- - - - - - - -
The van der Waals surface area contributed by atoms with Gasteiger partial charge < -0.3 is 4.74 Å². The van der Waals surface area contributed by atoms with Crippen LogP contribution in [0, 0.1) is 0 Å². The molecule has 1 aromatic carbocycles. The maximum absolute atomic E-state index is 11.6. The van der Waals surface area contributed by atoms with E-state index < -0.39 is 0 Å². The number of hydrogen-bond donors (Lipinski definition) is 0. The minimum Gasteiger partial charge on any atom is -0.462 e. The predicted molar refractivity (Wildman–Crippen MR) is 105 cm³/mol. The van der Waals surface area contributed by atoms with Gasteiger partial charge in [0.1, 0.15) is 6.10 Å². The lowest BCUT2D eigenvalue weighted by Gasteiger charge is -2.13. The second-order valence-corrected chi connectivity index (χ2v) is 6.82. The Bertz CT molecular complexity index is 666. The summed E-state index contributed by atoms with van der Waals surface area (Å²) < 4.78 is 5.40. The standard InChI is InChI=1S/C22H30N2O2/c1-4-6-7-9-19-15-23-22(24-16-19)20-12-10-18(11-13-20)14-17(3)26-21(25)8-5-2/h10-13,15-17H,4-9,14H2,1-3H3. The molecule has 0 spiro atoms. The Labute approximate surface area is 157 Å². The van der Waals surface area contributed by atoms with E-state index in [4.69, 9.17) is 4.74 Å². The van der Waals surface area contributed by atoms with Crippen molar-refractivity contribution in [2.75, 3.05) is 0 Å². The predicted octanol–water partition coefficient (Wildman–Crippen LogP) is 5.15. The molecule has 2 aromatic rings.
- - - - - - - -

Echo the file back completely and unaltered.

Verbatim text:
The van der Waals surface area contributed by atoms with Gasteiger partial charge < -0.3 is 4.74 Å². The van der Waals surface area contributed by atoms with Crippen LogP contribution in [0, 0.1) is 0 Å². The molecule has 1 aromatic carbocycles. The maximum absolute atomic E-state index is 11.6. The van der Waals surface area contributed by atoms with E-state index < -0.39 is 0 Å². The number of hydrogen-bond donors (Lipinski definition) is 0. The minimum Gasteiger partial charge on any atom is -0.462 e. The predicted molar refractivity (Wildman–Crippen MR) is 105 cm³/mol. The van der Waals surface area contributed by atoms with Gasteiger partial charge in [0.1, 0.15) is 6.10 Å². The lowest BCUT2D eigenvalue weighted by Gasteiger charge is -2.13. The second-order valence-corrected chi connectivity index (χ2v) is 6.82. The Bertz CT molecular complexity index is 666. The summed E-state index contributed by atoms with van der Waals surface area (Å²) < 4.78 is 5.40. The standard InChI is InChI=1S/C22H30N2O2/c1-4-6-7-9-19-15-23-22(24-16-19)20-12-10-18(11-13-20)14-17(3)26-21(25)8-5-2/h10-13,15-17H,4-9,14H2,1-3H3. The molecule has 0 spiro atoms. The Labute approximate surface area is 157 Å². The van der Waals surface area contributed by atoms with E-state index in [4.69, 9.17) is 4.74 Å². The van der Waals surface area contributed by atoms with Crippen molar-refractivity contribution in [2.75, 3.05) is 0 Å². The predicted octanol–water partition coefficient (Wildman–Crippen LogP) is 5.15. The molecule has 2 aromatic rings.